The three-lined flower moth is a locally common Missouri noctuid moth. Like other flower moths (Schinia spp.), its caterpillars eat the flowers and flower buds of their host plants. In this case, it's members of the thoroughwort tribe, including false bonesets, Joe-Pye weeds, thoroughworts, and blazing stars.
Overall forewing coloration is tan, grayish, or brownish, often with a greenish cast, so looking somewhat olive; the middle section of the wing is slightly paler. Three white lines run across the wing: the one closest to the head is sharply bent near the leading edge; the two other lines are nearly straight.
The caterpillars have many short, fine, bristles and have lengthwise tan or white stripes alternating with olive green or dark gray stripes. Coloration varies among individuals and life stage. A strong clue to the caterpillar's identity is the food plant.
For more information about this and other noctuid moths, visit their family page.
Similar species: In North America north of Mexico, there are about 125 species of flower moths (genus Schinia). Many flower moth species are brightly colored, which helps camouflage them against the flowers they rest on as they eat, mate, and lay eggs. The three-lined flower moth itself, with its drab tan coloration, looks a lot like many other kinds of nondescript moths, many of which are in the large noctuid or owlet moth family.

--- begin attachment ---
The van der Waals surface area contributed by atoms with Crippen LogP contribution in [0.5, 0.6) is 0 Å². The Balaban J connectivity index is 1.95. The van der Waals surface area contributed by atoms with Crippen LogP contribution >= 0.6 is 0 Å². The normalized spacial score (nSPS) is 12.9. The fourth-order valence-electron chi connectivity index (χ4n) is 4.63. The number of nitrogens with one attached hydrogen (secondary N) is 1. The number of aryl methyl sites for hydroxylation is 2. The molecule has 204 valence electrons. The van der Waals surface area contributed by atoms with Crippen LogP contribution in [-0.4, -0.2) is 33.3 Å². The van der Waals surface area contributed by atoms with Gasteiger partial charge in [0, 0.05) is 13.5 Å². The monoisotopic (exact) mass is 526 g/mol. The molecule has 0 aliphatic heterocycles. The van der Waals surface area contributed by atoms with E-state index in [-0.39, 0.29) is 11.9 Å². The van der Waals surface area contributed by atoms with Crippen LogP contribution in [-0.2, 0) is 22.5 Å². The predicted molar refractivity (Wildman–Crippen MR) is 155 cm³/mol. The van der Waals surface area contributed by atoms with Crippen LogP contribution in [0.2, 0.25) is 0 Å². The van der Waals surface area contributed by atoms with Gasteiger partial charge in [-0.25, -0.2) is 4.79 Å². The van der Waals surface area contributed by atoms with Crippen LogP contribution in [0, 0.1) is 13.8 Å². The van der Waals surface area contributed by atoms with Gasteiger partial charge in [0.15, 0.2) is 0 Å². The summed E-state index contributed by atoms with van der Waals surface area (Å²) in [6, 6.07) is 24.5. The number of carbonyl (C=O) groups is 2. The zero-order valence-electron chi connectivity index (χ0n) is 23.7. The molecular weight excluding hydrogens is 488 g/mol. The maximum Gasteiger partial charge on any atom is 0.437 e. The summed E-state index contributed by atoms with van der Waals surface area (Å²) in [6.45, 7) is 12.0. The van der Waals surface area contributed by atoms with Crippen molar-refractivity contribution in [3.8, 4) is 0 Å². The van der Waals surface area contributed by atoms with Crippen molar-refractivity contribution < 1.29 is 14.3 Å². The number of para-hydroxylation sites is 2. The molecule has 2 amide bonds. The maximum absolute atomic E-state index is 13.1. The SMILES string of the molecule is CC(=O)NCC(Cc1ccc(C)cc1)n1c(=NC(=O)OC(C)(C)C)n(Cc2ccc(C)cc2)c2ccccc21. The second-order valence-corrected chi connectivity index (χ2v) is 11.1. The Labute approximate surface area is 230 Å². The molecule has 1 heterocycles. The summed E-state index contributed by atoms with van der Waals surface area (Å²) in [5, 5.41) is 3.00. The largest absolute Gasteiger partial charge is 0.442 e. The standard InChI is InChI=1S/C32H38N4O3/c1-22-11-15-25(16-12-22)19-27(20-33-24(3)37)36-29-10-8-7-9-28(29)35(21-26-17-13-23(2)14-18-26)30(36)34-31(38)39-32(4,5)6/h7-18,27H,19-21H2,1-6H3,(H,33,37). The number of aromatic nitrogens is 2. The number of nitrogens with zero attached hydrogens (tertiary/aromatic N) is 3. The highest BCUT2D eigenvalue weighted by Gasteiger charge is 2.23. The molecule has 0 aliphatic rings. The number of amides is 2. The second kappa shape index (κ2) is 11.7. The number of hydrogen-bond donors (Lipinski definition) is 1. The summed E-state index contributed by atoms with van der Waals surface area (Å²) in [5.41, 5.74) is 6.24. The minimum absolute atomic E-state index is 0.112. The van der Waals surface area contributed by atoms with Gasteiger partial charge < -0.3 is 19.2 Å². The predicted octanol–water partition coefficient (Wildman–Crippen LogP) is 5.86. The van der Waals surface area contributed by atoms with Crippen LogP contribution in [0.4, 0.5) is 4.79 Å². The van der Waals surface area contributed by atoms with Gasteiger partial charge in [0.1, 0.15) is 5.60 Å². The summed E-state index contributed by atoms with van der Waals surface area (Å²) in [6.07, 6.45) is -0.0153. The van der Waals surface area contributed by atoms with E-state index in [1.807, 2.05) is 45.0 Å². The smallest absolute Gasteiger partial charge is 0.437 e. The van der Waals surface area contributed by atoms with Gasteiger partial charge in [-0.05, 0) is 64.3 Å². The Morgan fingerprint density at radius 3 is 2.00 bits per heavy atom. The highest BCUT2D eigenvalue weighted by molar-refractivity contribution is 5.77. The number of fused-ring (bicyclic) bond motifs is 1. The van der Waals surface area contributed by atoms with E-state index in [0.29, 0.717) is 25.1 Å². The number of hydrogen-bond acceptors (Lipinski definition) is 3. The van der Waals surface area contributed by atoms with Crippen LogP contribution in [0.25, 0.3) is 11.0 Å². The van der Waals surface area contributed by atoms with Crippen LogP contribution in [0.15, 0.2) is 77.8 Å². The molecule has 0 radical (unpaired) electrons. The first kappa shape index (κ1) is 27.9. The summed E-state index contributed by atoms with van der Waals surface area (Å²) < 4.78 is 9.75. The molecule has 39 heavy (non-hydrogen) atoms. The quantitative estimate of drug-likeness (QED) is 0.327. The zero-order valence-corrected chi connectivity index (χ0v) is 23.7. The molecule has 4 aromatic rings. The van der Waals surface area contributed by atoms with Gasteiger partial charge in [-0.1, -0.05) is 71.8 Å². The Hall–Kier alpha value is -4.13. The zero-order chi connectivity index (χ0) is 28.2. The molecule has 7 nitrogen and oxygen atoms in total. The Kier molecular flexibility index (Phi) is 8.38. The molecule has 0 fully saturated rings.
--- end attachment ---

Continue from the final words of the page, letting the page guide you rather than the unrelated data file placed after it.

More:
Habitat and Conservation
Three-lined flower moths can be expected to occur anywhere you may find their caterpillar food plants, which in Missouri is potentially anywhere, since thoroughworts and their relatives are widespread and include somewhat weedy plants.
Adults may be attracted to lights at night.
Like other flower moths, the caterpillars of this species eat the flower buds and flowers of their host plants; later, they eat the developing seeds of the plants. In the case of this species, the main food plants are false bonesets or brickell bushes (Brickellia spp.) and Joe-Pye weeds (Eutrochium spp.), though other members of the thoroughwort tribe of the sunflower family are apparently eaten, too. These may include our several species of thoroughworts or bonesets (Eupatorium spp.) and blazing stars (Liatris spp.) as well as mist flower (Conoclinium coelestinum) and possibly others.
Breeding resident noctuid moth.
Adults are present in Missouri from midsummer (July) until the frosts of autumn.
One of the fun things about learning moth identification is that it often leads you to learn about plants, as well. We humans love to make connections. Learning about the three-lined flower moth can introduce you to Joe-Pye weeds, and you may feel inspired to plant a spectacular clump or two of those native, pale purple wildflowers in your yard. In the end, maybe you won't see a three-lined flower moth caterpillar feeding on it, but the blooming Joe-Pye weeds will no doubt attract a wide variety of butterflies, bees, and other pollinators . . . and then you can learn about those insects!
The caterpillars of this species, by feeding on flowers and developing fruits, can put a dent in the reproduction of their food plants. Members of the thoroughwort tribe tend to have many florets per plant, and many species can form large colonies in an area, so the effects of the caterpillars serve as a natural biological control of these plant species.
The moths, in all stages of life, are eaten by numerous predators, including bats, birds, spiders, assassin bugs, mantids, and more.